Scientists Provide the Details of the Oldest Intact Egg in the World

Scientists Provide the Details of the Oldest Intact Egg in the World

Scientists have discovered that an intact chicken egg that is thought to be 1,700 years old is thought to be the only one of its kind in existence. The egg still contained fluids.

Between 2007 and 2016, it was found during an excavation in Aylesbury, Buckinghamshire, and at the time, researchers described it as a “genuinely unique discovery.”

Three more eggs were cracked by archaeologists during the excavation, releasing a “potent stench,” but one egg was unbroken.

Oxford Archaeology experts speculate that the wet hole may have served as a Roman-style wishing well.

The egg, which is thought to be the sole unbroken egg from the era, still has the yolk and egg white inside, according to a microscan.

The excavation was overseen by senior project manager Edward Biddulph of Oxford Archaeology, who stated: “We were absolutely blown away when we saw the contents in there, as we might have expected them to have leached out.”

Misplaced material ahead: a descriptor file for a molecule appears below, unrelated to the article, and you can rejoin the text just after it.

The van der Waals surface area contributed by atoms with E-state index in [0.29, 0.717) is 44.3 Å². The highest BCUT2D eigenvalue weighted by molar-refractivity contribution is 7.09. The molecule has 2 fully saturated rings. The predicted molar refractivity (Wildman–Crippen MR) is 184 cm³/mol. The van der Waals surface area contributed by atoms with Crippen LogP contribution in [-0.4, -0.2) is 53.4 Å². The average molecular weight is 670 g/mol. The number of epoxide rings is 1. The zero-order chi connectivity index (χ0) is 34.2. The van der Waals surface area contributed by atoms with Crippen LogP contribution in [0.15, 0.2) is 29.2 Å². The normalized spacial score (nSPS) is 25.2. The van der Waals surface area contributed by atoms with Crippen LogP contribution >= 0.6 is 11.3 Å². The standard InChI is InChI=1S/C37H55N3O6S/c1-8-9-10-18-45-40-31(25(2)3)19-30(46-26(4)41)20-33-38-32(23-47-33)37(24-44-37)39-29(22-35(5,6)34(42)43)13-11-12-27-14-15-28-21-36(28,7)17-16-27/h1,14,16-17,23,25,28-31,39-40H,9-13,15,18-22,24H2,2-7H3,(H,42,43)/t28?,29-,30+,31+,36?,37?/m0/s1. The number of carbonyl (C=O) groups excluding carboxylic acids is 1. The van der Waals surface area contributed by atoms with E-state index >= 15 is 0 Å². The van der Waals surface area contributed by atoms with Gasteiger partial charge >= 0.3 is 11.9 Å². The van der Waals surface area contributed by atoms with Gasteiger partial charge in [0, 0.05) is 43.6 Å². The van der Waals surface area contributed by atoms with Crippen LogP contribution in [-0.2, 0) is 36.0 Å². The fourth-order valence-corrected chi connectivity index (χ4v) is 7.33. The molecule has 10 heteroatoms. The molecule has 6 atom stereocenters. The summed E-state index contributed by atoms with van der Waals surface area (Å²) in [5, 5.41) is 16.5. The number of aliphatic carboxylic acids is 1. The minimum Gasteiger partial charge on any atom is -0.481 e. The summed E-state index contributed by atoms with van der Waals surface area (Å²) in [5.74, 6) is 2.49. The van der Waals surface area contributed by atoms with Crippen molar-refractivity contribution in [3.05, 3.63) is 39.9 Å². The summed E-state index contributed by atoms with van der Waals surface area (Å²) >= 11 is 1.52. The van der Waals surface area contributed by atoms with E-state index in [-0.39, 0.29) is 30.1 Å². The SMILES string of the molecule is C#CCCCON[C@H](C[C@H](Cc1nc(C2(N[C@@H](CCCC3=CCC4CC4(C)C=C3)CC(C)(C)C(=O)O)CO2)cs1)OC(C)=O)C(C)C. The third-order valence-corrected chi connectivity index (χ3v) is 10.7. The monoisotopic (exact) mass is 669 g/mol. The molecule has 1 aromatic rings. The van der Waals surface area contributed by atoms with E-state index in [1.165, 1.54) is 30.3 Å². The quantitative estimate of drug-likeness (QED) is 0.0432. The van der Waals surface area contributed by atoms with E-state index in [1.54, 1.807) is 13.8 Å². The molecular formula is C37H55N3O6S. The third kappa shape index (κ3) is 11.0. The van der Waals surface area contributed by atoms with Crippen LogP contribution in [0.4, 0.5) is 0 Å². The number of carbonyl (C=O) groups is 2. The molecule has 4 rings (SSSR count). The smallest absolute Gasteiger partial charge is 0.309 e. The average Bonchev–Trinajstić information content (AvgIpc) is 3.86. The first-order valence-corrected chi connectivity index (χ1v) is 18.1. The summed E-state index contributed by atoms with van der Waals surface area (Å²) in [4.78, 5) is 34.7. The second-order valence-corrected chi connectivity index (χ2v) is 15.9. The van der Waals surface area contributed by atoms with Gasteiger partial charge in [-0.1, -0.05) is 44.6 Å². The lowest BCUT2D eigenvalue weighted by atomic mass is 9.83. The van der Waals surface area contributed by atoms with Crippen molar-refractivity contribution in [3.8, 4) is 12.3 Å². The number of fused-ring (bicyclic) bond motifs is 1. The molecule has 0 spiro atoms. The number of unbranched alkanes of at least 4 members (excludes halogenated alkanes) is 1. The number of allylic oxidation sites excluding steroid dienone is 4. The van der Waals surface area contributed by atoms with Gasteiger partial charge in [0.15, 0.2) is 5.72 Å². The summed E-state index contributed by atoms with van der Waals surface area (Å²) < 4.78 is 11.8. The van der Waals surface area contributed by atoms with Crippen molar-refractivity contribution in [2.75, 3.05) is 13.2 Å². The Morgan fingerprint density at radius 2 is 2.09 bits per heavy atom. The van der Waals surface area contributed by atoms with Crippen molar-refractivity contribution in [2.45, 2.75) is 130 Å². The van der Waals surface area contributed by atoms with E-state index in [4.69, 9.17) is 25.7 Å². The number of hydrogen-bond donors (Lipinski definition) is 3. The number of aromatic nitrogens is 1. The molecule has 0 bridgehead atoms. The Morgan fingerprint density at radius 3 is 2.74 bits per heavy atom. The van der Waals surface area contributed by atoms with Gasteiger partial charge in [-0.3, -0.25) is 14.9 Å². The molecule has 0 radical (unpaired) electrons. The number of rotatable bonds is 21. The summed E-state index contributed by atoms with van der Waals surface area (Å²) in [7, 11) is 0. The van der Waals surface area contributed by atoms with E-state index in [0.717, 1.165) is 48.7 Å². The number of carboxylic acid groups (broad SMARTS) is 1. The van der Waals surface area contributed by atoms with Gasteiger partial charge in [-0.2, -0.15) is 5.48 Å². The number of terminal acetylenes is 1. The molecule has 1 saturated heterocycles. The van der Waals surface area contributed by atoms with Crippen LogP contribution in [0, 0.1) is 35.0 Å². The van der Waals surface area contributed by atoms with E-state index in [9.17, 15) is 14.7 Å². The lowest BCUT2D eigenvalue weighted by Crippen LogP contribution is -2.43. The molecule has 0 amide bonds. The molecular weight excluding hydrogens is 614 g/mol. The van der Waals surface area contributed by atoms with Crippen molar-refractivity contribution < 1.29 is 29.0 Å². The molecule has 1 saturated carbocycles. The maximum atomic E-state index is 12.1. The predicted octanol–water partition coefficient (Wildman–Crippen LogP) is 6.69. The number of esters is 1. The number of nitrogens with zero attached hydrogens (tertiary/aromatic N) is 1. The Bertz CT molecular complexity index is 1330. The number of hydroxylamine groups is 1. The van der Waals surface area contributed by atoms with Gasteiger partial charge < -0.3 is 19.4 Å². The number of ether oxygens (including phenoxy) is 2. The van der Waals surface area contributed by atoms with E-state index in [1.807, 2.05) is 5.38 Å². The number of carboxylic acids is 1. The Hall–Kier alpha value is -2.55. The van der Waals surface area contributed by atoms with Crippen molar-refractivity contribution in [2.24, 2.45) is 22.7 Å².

Dana Goodburn-Brown, a conservator, completed the latest work and took the egg to the University of Kent for additional examination.

“It produced an amazing image that indicated that the egg, apart from being intact – which is incredible enough – also retained its liquid inside, presumably deriving from the yolk, albumen etc,” said Mr Biddulph.

The egg was brought to the Natural History Museum in London, where Douglas Russell, the senior curator of the museum’s collection of birds, eggs, and nests, provided advice on how to preserve the egg and extract its contents.

Mr Biddulph continued: “As we found out when we visited the Natural History Museum, [it] appears to be the oldest known example in the world.”

“Walking around London with a 2,000-year-old egg” was “a bit daunting,” the archeologist said.

“And it was a bit hairy on the Tube – although it was well protected – it’s not like I was carrying it around in my pocket.”

Presently, the egg is kept at the Discover Bucks Museum in Aylesbury while efforts are made to figure out a way to remove the insides without damaging the fragile shell.

This is the next phase in the life of this amazing egg, and there is a ton of opportunity for scientific study.

Sanchita Patil

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